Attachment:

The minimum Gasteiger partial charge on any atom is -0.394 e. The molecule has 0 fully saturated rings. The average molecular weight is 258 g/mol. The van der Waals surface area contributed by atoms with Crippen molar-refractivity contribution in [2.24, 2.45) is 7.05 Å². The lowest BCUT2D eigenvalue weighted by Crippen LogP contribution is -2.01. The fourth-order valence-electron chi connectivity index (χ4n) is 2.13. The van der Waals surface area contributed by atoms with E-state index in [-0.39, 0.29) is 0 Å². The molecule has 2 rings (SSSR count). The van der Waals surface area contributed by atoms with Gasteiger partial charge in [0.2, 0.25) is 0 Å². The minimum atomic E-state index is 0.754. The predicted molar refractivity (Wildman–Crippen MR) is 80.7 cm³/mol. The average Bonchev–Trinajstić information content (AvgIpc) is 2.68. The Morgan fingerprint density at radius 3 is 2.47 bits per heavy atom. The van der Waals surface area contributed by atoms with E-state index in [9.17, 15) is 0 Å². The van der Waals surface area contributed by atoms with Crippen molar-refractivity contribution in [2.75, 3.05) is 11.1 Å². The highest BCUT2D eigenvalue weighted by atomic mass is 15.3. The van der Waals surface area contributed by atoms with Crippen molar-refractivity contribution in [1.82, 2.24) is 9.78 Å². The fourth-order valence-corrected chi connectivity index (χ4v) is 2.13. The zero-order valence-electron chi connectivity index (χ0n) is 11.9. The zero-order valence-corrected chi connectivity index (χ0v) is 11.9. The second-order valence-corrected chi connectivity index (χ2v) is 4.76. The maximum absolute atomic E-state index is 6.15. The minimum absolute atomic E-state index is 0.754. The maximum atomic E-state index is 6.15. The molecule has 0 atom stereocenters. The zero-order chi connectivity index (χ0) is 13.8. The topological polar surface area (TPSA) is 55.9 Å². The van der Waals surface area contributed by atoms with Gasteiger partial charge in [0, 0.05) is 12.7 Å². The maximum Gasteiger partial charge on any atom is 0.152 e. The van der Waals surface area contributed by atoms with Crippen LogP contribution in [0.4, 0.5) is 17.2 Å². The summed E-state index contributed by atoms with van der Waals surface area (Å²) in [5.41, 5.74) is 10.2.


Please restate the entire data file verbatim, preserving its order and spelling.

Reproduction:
The minimum Gasteiger partial charge on any atom is -0.394 e. The molecule has 0 fully saturated rings. The average molecular weight is 258 g/mol. The van der Waals surface area contributed by atoms with Crippen molar-refractivity contribution in [2.24, 2.45) is 7.05 Å². The lowest BCUT2D eigenvalue weighted by Crippen LogP contribution is -2.01. The fourth-order valence-electron chi connectivity index (χ4n) is 2.13. The van der Waals surface area contributed by atoms with E-state index in [-0.39, 0.29) is 0 Å². The molecule has 2 rings (SSSR count). The van der Waals surface area contributed by atoms with Gasteiger partial charge in [0.2, 0.25) is 0 Å². The minimum atomic E-state index is 0.754. The predicted molar refractivity (Wildman–Crippen MR) is 80.7 cm³/mol. The average Bonchev–Trinajstić information content (AvgIpc) is 2.68. The Morgan fingerprint density at radius 3 is 2.47 bits per heavy atom. The van der Waals surface area contributed by atoms with E-state index in [9.17, 15) is 0 Å². The van der Waals surface area contributed by atoms with Crippen molar-refractivity contribution in [2.75, 3.05) is 11.1 Å². The highest BCUT2D eigenvalue weighted by atomic mass is 15.3. The van der Waals surface area contributed by atoms with Crippen molar-refractivity contribution in [1.82, 2.24) is 9.78 Å². The fourth-order valence-corrected chi connectivity index (χ4v) is 2.13. The zero-order valence-electron chi connectivity index (χ0n) is 11.9. The zero-order valence-corrected chi connectivity index (χ0v) is 11.9. The second-order valence-corrected chi connectivity index (χ2v) is 4.76. The maximum absolute atomic E-state index is 6.15. The minimum absolute atomic E-state index is 0.754. The maximum atomic E-state index is 6.15. The molecule has 0 atom stereocenters. The zero-order chi connectivity index (χ0) is 13.8. The topological polar surface area (TPSA) is 55.9 Å². The van der Waals surface area contributed by atoms with Gasteiger partial charge in [0, 0.05) is 12.7 Å². The maximum Gasteiger partial charge on any atom is 0.152 e. The van der Waals surface area contributed by atoms with Crippen LogP contribution in [0.4, 0.5) is 17.2 Å². The summed E-state index contributed by atoms with van der Waals surface area (Å²) in [5.41, 5.74) is 10.2.